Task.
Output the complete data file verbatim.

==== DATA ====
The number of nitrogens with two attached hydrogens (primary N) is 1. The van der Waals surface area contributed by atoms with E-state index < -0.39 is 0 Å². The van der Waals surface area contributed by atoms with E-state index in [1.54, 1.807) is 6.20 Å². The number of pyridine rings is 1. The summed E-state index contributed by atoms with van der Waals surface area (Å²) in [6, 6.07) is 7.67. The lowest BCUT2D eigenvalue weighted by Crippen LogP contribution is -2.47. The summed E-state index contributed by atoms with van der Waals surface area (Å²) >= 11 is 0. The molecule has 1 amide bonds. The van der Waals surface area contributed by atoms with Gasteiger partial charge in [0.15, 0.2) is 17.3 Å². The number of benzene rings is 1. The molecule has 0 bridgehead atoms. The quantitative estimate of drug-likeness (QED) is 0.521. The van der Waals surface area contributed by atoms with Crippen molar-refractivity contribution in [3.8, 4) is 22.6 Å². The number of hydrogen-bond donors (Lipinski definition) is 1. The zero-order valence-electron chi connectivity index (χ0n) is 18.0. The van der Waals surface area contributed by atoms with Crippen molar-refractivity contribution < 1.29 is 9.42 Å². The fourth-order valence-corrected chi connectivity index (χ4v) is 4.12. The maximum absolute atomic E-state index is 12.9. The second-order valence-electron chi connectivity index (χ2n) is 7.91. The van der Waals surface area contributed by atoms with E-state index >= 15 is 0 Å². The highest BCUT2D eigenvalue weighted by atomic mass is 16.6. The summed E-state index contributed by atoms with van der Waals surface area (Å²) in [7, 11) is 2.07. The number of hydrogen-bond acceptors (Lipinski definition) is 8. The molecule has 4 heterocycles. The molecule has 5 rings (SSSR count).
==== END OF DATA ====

The number of nitrogens with two attached hydrogens (primary N) is 1. The van der Waals surface area contributed by atoms with E-state index < -0.39 is 0 Å². The van der Waals surface area contributed by atoms with E-state index in [1.54, 1.807) is 6.20 Å². The number of pyridine rings is 1. The summed E-state index contributed by atoms with van der Waals surface area (Å²) in [6, 6.07) is 7.67. The lowest BCUT2D eigenvalue weighted by Crippen LogP contribution is -2.47. The summed E-state index contributed by atoms with van der Waals surface area (Å²) >= 11 is 0. The molecule has 1 amide bonds. The van der Waals surface area contributed by atoms with Gasteiger partial charge in [0.15, 0.2) is 17.3 Å². The number of benzene rings is 1. The molecule has 0 bridgehead atoms. The quantitative estimate of drug-likeness (QED) is 0.521. The van der Waals surface area contributed by atoms with Crippen molar-refractivity contribution in [3.8, 4) is 22.6 Å². The number of hydrogen-bond donors (Lipinski definition) is 1. The zero-order valence-electron chi connectivity index (χ0n) is 18.0. The van der Waals surface area contributed by atoms with Crippen molar-refractivity contribution < 1.29 is 9.42 Å². The fourth-order valence-corrected chi connectivity index (χ4v) is 4.12. The maximum absolute atomic E-state index is 12.9. The second-order valence-electron chi connectivity index (χ2n) is 7.91. The van der Waals surface area contributed by atoms with E-state index >= 15 is 0 Å². The highest BCUT2D eigenvalue weighted by atomic mass is 16.6. The summed E-state index contributed by atoms with van der Waals surface area (Å²) in [7, 11) is 2.07. The number of hydrogen-bond acceptors (Lipinski definition) is 8. The molecule has 4 heterocycles. The molecule has 5 rings (SSSR count).